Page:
LEWISTON, Maine — A new set of data from the U.S. Census Bureau on 18- to 34-year-olds — known as “millennials” — hold both interesting and concerning details for Maine, the nation’s oldest state.
According to the American Community Survey: 2009-13, the segment of the U.S. population that’s made up of 18- to 34-year-olds is shrinking nationwide based on data going back to 1980.
The group is shrinking even faster in Maine.
The age group includes 73 million nationwide and makes up 23 percent of the total population. They made up 30 percent in 1980, according to the survey.
The data also shows a larger percentage of the age group is living in poverty, and in Maine, like the rest of the country, millennials are marrying less and having fewer children.
Maine millennials are better educated than the same age group from 1980, and more are still living at home with their parents: 26 percent, compared with 20 percent in 1980.
It’s a trend that has massive economic consequences, according to state officials who said finding ways to fill the jobs left open by a rapidly retiring workforce must be a top priority for Maine.
Politicians, both conservative and liberal, agree that the issue is critical for Maine’s economic survival. Whether they agree on how to remedy the situation may be another matter, but most seem to acknowledge that without a huge influx of new, young residents, the state will be sunk.
The Maine Department of Labor is focused on the issue and has made future workforce development a top priority, spokeswoman Julie Rabinowitz said.
The state is taking a multifaceted approach to the issue. That involves finding ways to recruit young people, making it possible for older workers to keep working and getting employers to develop policies that allow them to tap existing but “underutilized labor pools,” such as stay-at-home parents who may want to work part time.
“We need to work on … adapting jobs for workers with disabilities because we have an aging workforce and we will have more workers with disabilities,” Rabinowitz said.
The department also has developed programs that help immigrants who come to Maine with professional skills and credentials, such as doctors and engineers, gain the documentation that allows them to obtain the licenses or permits they need to work in Maine.
Also ongoing are efforts to retool the state’s public school and higher education systems so young people are able to acquire the training and skills they need to fill jobs, Rabinowitz said.
The Department of Labor is working hand in hand with the Maine Department of Economic and Community Development, which is recruiting specific industries. The Department of Labor is focusing on developing an available workforce with training for new workers and retraining for older workers, Rabinowitz said.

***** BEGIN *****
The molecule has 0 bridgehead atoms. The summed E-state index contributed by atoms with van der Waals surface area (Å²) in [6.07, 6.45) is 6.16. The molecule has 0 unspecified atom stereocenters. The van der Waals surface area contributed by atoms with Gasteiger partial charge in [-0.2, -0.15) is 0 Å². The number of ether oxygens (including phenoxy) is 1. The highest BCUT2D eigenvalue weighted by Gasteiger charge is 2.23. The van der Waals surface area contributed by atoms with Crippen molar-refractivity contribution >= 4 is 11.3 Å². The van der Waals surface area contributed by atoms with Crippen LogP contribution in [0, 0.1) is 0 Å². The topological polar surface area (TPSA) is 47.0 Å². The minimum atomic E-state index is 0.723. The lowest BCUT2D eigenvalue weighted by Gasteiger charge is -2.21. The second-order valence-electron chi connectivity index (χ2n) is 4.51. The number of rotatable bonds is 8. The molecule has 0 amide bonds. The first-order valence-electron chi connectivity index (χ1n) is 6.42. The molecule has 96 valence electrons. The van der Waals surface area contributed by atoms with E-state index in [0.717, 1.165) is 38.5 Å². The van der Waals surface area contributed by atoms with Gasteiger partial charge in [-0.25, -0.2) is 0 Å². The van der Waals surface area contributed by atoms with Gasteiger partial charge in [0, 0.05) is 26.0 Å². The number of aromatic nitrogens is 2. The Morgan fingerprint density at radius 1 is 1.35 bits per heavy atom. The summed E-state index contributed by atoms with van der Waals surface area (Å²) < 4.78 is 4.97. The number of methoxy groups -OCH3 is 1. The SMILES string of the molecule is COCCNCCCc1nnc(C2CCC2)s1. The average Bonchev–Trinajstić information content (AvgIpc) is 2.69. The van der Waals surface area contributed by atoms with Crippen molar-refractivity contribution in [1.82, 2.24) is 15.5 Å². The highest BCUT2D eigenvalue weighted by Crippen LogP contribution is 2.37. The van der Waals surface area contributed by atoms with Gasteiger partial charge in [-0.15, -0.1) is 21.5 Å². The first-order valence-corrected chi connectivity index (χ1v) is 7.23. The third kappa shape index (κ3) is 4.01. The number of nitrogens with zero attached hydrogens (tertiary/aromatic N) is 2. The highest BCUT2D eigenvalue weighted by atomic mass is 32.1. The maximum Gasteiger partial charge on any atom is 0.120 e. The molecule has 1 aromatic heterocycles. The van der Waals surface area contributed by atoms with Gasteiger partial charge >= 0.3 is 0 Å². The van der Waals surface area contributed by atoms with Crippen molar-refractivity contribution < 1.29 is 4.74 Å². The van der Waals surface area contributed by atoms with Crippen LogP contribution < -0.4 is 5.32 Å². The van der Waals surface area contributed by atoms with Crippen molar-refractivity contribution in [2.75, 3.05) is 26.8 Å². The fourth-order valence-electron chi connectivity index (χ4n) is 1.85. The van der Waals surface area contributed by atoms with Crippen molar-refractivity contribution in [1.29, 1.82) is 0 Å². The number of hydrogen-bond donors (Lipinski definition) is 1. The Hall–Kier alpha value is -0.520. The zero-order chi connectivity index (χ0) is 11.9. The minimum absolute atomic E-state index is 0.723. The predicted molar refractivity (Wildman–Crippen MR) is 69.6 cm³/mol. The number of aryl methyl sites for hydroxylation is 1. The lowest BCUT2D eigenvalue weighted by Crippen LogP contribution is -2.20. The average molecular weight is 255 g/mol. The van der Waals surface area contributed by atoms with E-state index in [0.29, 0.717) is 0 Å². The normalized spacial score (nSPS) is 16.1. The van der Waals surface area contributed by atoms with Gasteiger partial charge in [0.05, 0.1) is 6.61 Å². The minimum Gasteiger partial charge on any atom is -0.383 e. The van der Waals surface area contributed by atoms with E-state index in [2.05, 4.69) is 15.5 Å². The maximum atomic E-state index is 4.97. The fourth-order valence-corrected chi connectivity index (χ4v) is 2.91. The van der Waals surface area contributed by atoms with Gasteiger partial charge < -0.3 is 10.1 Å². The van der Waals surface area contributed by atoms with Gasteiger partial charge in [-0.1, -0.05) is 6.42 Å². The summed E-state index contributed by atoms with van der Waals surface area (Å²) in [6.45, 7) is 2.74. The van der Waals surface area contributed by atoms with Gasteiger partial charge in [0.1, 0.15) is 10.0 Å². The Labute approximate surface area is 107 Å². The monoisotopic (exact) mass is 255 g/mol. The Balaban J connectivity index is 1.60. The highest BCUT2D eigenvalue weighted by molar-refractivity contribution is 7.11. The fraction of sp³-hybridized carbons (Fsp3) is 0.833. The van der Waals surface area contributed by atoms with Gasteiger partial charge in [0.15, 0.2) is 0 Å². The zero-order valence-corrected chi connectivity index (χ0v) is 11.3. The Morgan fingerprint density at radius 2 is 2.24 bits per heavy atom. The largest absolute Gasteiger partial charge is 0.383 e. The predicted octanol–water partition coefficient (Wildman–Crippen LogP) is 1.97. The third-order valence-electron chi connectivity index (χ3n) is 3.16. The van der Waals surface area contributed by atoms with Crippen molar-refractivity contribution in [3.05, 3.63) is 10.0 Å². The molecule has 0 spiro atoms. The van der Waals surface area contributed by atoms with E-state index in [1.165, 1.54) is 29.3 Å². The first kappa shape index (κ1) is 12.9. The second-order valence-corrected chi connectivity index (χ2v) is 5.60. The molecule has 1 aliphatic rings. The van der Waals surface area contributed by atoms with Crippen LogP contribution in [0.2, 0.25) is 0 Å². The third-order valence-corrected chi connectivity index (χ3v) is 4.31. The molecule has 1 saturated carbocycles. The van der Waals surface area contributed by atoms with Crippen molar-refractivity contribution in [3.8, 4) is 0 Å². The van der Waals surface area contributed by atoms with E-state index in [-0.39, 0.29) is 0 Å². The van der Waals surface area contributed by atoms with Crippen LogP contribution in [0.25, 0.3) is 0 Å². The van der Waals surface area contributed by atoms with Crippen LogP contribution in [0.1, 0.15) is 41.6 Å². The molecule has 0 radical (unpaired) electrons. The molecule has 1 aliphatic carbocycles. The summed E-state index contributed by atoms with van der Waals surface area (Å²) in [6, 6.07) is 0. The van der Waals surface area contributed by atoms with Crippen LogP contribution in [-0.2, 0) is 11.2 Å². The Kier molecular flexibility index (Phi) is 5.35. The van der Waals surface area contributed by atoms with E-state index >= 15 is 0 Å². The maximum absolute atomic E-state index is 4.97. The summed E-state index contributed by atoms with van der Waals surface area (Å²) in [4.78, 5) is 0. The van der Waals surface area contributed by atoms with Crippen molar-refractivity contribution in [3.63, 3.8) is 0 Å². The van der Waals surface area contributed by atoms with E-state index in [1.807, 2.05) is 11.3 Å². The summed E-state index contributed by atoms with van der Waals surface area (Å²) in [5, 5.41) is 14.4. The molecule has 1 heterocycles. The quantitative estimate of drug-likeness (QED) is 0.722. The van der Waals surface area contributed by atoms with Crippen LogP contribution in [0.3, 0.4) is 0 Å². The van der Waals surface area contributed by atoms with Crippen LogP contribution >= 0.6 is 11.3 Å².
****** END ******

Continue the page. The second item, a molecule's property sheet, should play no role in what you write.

To that end, the state has been successful in pulling down federal grant funding aimed at upgrading worker skills to match the labor market demand.
Policymakers know it takes an abundance of good-paying jobs to trigger an in-migration of young workers, but they also know businesses and industry won’t open shop in a state where they can’t find the skilled workers they need.
Glenn Mills, chief economist at the department’s Center for Workforce Research and Information, said Maine is not alone in grappling with an aging workforce. All of the Northeast faces the same economic scenario, but it is most pronounced in Maine.
Mills said some of the proposals to keep older Mainers working longer are stop-gap measures.
“Certainly people are working somewhat longer because the nature of jobs has changed,” he said. “They are less physically demanding, on average.”
But few people work after age 75, he said.
On the bright side, Mills said a steadily improving economy should push wages upward, making the job market in Maine more attractive over time, especially as the demand for labor increases.
Gov. Paul LePage has said key to bringing more good-paying jobs to Maine is lowering the state’s energy costs. His proposals for changing the state’s energy mix likely will meet Democratic resistance.
State Rep. Peggy Rotundo, D-Lewiston, said the problem could be helped by making Maine a more welcoming place for immigrants.
“People need to understand that even if all the babies that are being born now were to stay in Maine and work when they got older, we still would not have enough people to power a bright economic future for the state,” Rotundo said.
“The immigrants’ work ethic and spirit of entrepreneurship have been the backbone of this state and country’s economic success,” she said. “For proof of that, you need to look no further than Lewiston-Auburn and the role the Francos played in this community’s and nation’s success.”
House Speaker Mark Eves, D–North Berwick, has been developing a package of legislation aimed at making sure the growing segment of older Mainers can maintain a high quality of life and keep working if they want to.
Eves said Friday the policy changes he would like to pursue for older Mainers would provide benefits to younger Mainers.
An example, he said, is improving public infrastructure, such as making city parks and sidewalks more accessible to older people with mobility issues and to young families pushing baby strollers.
Increasing pay for home-care workers under the state’s Medicaid program to improve care for older Mainers also would boost the income of younger Mainers who provide the care, Eves said.
He said proposals to increase affordable housing for the elderly in Maine would create jobs for young construction workers.
“The solutions aren’t just senior-specific,” Eves said. “We have to make sure we are making Maine a place where young people and families want to come and put roots down and participate in our economy and our workforce.
“We’re going to need them,” he said.